Posts Tagged ‘privacy settings’

Facebook CEO Mark Zuckerberg dodges privacy questions at D8

June 3rd, 2010
Facebook has been publicly flogged recently over how it treats privacy; the company has been accused of making settings too difficult to understand. Yesterday, CEO Mark Zuckerberg took to the stage at D8 where he talked privacy, but dodged questions.

The privacy issue has been a PR disaster for Facebook, prompting it to once again launch newer and simpler privacy settings. Some people have gone so far as to stage public walk-outs on the popular social sharing site, quitting Facebook over what they say are unethical business practices.

To discuss the privacy issue, the 26-year-old Facebook chief exec Mark Zuckerberg took to the stage at The Wall Street Journal’s “D: All Things Digital” conference (D8).

During the sit-down discussion, D8 creators and executive producers Walt Mossberg and Kara Swisher grilled Zuckerberg on his company’s stance and the public’s reaction to changes in privacy settings. They asked Zuckerberg if Facebook was violating its members’ expectation of privacy and if it’s pushing them to overshare. Zuckerberg also faced criticism about forcing users to opt-out of the company’s instant personalization feature (rather than opt-in).

While some give the wunderkind credit for having the nerve to face critical press on an issue that has bruised the company, others point out Zuckerberg was sweating bullets and avoided giving any straight-forward answers.

See for yourself in this video coverage from D8:

Facebook’s Privacy Policy: 50 settings, 170+ options, longer than U.S. Constitution

May 13th, 2010

I got a lot of feedback via email and comments on yesterday about my post on the Great Facebook Departure, highlighting high-profile bloggers and pundits who are ditching the social network.

In a related follow-up, I found this NYTimes piece on Facebook’s privacy policy to be particularly interesting.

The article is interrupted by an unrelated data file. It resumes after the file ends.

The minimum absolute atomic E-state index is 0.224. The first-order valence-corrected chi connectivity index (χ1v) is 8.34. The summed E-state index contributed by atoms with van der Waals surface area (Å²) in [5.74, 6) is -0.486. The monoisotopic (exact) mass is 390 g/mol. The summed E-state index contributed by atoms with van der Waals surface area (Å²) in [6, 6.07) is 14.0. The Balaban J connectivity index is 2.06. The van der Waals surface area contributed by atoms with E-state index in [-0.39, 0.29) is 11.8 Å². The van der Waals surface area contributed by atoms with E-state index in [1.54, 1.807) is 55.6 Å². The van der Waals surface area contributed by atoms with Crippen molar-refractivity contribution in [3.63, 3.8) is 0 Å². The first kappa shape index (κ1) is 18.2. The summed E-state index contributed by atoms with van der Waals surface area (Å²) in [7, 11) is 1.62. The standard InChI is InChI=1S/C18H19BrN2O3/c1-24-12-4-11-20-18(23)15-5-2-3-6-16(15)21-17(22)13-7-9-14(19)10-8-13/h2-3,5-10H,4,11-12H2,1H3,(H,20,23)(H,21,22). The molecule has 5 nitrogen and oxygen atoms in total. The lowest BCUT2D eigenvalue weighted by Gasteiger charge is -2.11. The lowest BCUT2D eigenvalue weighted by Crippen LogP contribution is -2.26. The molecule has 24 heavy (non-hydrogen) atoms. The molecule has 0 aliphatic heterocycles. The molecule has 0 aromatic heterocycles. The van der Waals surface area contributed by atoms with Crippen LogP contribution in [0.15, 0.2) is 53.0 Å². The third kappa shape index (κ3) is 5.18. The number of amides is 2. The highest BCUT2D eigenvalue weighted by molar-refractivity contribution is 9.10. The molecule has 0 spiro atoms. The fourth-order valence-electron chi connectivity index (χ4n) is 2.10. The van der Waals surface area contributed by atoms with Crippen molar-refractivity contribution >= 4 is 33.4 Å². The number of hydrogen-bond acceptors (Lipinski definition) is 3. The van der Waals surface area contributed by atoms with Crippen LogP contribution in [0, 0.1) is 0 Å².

A few quick facts for you:

  • To manage your privacy on Facebook, you will need to navigate through 50 settings with more than 170 options.
  • Facebook’s Privacy Policy is longer than the United States Constitution: Facebook’s Privacy Policy is 5,830 words long; the United States Constitution, without any of its amendments, is a concise 4,543 words.
  • Facebook’s “Help Center” is available to assist users, but the word count for the privacy-related FAQ adds up to more than 45,000 words.

For those of you interested in seeing Facebook’s privacy policy in visual form, check out this illustrative diagram. This overview shows you how your information is shared and what’s needed to manage it.

According to this diagram from the NY Times, Facebook’s Privacy Policy has grown from 1,004 words in 2005 to 5,830 words today. To compare it to other social networks:

  • MySpace: 2,290 words
  • Friendster: 1,977 words
  • Twitter: 1,203 words
  • Flickr: 384 words

With all of these settings and this boatload of verbiage, Facebook says its goal is to offer precise controls for sharing on the Internet. While the myriad of choices do in fact make it very clear what information is being shared, I’m curious how many people actually wade through the settings to tweak them? And if you’re not technically inclined, do you even know how to?